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Belle Kinney

An important early twentieth-century sculptor, Belle Kinney graced Nashville with works at the War Memorial Building, the State Capitol, and the Parthenon. Born in Nashville in 1890, one of four children of Captain D. C. and Elizabeth Morrison Kinney, she won the youth sculpting competition at the Tennessee Centennial Exposition of 1897. As a teenager she attended the Art Institute of Chicago; later she served as an instructor in the institute's sculpture department.

Her first Nashville work came at the age of seventeen when she sculpted in bronze a statue to Jere Baxter, president of the Tennessee Central Railroad. This extant work is now located at Jere Baxter School in Nashville. She completed her best work during the 1920s when she received the commissions for the bronze monuments to the Women of the Confederacy (1926), which stand in the courtyard of the War Memorial Building in Nashville and at Jackson, Mississippi. Her major project at the War Memorial, however, was designed in collaboration with her husband, Austrian sculptor Leopold F. Scholz, whom she had married in 1921. Their massive, heroic bronze statue of "Victory" dominates the atrium of the building.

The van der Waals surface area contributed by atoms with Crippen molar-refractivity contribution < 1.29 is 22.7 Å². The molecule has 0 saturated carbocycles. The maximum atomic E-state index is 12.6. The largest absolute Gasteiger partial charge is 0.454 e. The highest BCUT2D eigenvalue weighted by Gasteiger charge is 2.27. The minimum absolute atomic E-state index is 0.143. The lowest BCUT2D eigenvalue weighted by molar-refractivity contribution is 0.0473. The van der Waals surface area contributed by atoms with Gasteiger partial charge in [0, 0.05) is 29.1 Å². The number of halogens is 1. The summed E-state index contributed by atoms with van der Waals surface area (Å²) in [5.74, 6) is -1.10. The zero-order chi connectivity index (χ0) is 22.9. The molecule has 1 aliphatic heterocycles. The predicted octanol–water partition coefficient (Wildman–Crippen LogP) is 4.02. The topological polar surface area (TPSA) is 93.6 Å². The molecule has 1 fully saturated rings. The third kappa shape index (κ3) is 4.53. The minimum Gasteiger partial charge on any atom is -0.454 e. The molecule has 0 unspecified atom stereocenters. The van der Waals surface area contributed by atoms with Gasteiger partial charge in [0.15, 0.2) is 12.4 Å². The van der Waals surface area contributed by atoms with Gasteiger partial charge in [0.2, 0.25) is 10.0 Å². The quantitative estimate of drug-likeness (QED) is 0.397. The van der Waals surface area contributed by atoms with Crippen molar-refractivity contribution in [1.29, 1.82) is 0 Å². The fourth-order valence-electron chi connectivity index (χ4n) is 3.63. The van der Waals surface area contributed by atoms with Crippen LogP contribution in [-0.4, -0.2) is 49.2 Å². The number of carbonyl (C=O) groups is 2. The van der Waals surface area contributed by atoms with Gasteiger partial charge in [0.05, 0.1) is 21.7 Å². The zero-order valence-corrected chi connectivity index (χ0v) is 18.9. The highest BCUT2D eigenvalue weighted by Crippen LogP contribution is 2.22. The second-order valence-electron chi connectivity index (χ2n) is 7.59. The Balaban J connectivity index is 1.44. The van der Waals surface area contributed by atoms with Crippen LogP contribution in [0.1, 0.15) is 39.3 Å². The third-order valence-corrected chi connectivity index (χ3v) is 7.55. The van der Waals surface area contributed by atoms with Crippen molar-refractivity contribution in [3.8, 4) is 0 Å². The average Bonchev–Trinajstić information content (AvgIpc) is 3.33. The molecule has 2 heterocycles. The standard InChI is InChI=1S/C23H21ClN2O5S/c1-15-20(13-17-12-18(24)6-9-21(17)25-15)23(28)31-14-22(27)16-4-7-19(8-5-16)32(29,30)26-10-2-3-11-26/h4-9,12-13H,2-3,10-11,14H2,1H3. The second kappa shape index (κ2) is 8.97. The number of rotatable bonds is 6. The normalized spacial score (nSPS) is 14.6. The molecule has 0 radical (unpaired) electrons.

Kinney and Scholz also collaborated in the reconstruction of the Parthenon at Nashville's Centennial Park during the 1920s. Basing their designs on the Elgin Marbles at the British Museum in London, as well as drawings dating to 1674 by Jacques Currey, they re-created the figures at the east and west pediments of the building. Where archaeological evidence did not exist, Kinney and Scholz used their research in Greek art and their study of live models to create appropriate interpretations of the missing pieces. In 1956 Kinney supervised the repair of the plaster models used in the original reconstruction of the figures.

Throughout her career, Kinney received commissions to prepare memorial statues and busts of famous Tennesseans. This work includes her statue of Andrew Jackson at the U.S. Capitol, her bust of Admiral Albert Gleaves at Annapolis, Maryland, and her busts of Andrew Jackson and James K. Polk at the Tennessee State Capitol. The designs of Jackson and Polk were among her last. Kinney died at her studio in Boiceville, New York, on August 28, 1959.

Published » December 25, 2009 | Last Updated » January 01, 2010